Performance evaluation is a complex, difficult, and often unpleasant part of management but is essential in some form if an organization wants to be a meritocracy. In this section, we argue that eliminating performance ratings is probably not the solution for meaningfully addressing the widespread dissatisfaction with performance management. We start by clarifying the point of the debate. Then we argue that performance is always rated in some manner, and being difficult to do is not an excuse. We then summarize the merits of ratings (no pun intended) and the value of differentiated evaluations. We suggest that artificial tradeoffs are driving organizations to abandon ratings. We then describe the alternatives to performance ratings, most of which are even less pleasant. Finally, we provide some suggestions for the improvement rather than the abandonment of performance ratings.

Performance Ratings ≠ Performance Management

Let's start with a clarifying observation on the terms of this debate because some of the issues described above have ranged outside the scope. When addressing the question of using or discarding performance ratings within the larger context of performance management and all that ails it, it may stand out as odd (and possibly unproductive; see Landy & Farr, 1980) to have the conversation focused on just a single element of performance management: the use of performance ratings. There are a myriad of complex and interwoven issues that need untangling and restringing when it comes to the broader and more significant task of effectively managing an employee's performance (e.g., Banks & Murphy, 1985; Curtis, Harvey, & Ravden, 2005). But instead, our field seems to have focused on perhaps the least meaningful element of performance management but one that is most comfortable for I-O psychologists—measurement, also known as the ratings. A prime illustration of this disproportionate focus is the extensive summary of the 75-year history of empirical literature on ratings presented above by the “antiratings” side.

To be sure, HR professionals, leaders, and I-O psychologists all widely agree that how performance management—including the assignment of performance ratings—is practiced within the business environment is badly in need of improvement. However, we also need to recognize that, fundamentally, the goal of an organization is to perform well and that this goal necessarily requires the individuals within the organization to perform well. The evaluation of individual performance then becomes an indispensable component of measuring and achieving organizational success. To us, this logic, however painful, is inescapable.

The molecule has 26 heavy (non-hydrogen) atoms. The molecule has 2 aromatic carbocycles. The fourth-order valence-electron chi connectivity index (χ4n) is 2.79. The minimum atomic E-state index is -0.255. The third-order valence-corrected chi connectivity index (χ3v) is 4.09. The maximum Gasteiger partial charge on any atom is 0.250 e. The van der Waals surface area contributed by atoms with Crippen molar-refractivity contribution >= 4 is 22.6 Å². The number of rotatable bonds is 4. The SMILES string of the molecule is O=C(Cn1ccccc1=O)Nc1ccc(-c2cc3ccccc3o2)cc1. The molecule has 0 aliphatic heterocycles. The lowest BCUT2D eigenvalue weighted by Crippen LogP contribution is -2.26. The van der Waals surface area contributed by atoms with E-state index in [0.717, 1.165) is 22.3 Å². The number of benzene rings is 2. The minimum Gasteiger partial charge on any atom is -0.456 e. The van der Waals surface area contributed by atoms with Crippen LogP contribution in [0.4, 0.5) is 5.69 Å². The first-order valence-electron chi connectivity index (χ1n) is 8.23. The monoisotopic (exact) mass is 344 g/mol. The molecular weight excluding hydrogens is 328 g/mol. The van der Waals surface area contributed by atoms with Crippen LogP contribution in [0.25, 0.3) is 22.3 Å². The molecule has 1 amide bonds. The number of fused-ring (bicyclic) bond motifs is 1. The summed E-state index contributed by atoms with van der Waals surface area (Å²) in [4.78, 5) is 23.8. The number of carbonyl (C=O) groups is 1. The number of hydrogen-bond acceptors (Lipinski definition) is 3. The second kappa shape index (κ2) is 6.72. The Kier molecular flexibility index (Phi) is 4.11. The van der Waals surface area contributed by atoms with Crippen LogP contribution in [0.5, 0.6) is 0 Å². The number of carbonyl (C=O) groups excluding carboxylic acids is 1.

Let's be clear, then, about the center of the debate. This is not about whether there is value in core aspects of performance management (e.g., goals, regular constructive feedback, development focus, etc.). We all agree with that. The issue is whether we should continue to attempt to collect a psychometrically meaningful quantitative performance index of some sort.

Performance Is Always Evaluated

Whether called ratings, standards, or judgments, leaders and employees make decisions and evaluations about the performance, skills, attributes, and assets of those around them all the time. Judgments that employees “don't have it,” “have it,” or “knock it out of the park” are made every day in organizations. Dozens of conceptualizations of what can and should be measured within an individual performance system have been put forth in the literature and in practice (five-, four-, three-, two-point rating scales; competency based, production based, objective based, task based, behavior based, etc.; e.g., Benson, Buckley, & Hall, 1988; Bommer, Johnson, Rich, Podsakoff, & MacKenzie, 1995; Borman, 1979; Catano, Darr, & Campbell, 2007; Fay & Latham, 1982; Goffin, Jelley, Powell, & Johnston, 2009; Jelley & Goffin, 2001; Johnson, 2001; Latham, Fay, & Saari, 1979; Thompson & Thompson, 1985; Tziner & Kopelman, 2002). Irrespective of the manner in which evaluations happen, judgments are made and decisions about rewards and roles in the future are based on those judgments. For corporate success, these judgments should be grounded in something tangible and documented and, ideally, something that furthers the performance of the organization as a whole. The organization needs to have a common language, common perceptions of what is important, and a starting point of where the population is in different skills, achievements, and attributes in order to manage individual and collective performance forward. If there is no starting point metric, how can an organization gauge its progress? These judgments, standards, and evaluations are all essentially what we mean by the term “ratings,” whether or not they are labeled as such.

For those organizations that promote a “development culture” and feel they need to move away from using ratings to do so, we remind them that judgments of where people are in their professional growth are still being made. Development conversations start with a picture of where employees are now, where they are going, and the actions needed to close that delta. The “where they are now” is a judgment on some evaluation scale. Although assigning or being assigned a “rating” may be uncomfortable for some (Rock, Davis, & Jones, 2014), the science of behavioral change based on control theory also tells us that some discomfort, some feedback on the gap between the “now” state and the desired future state is required to stimulate behavior change and development (Carver, Sutton, & Scheier, 2000). Indeed, in organizations with a genuine development culture, detailed evaluative ratings feedback is not the threatening beast as characterized in recent popular press. In organizations with a genuine developmental culture, employees—and especially high-potential employees and particularly Millennials—manage their own development and proactively seek out feedback on areas of growth and improvement. Those areas can only be identified through the measurement of performance evaluations against established standards, a process otherwise known as rating.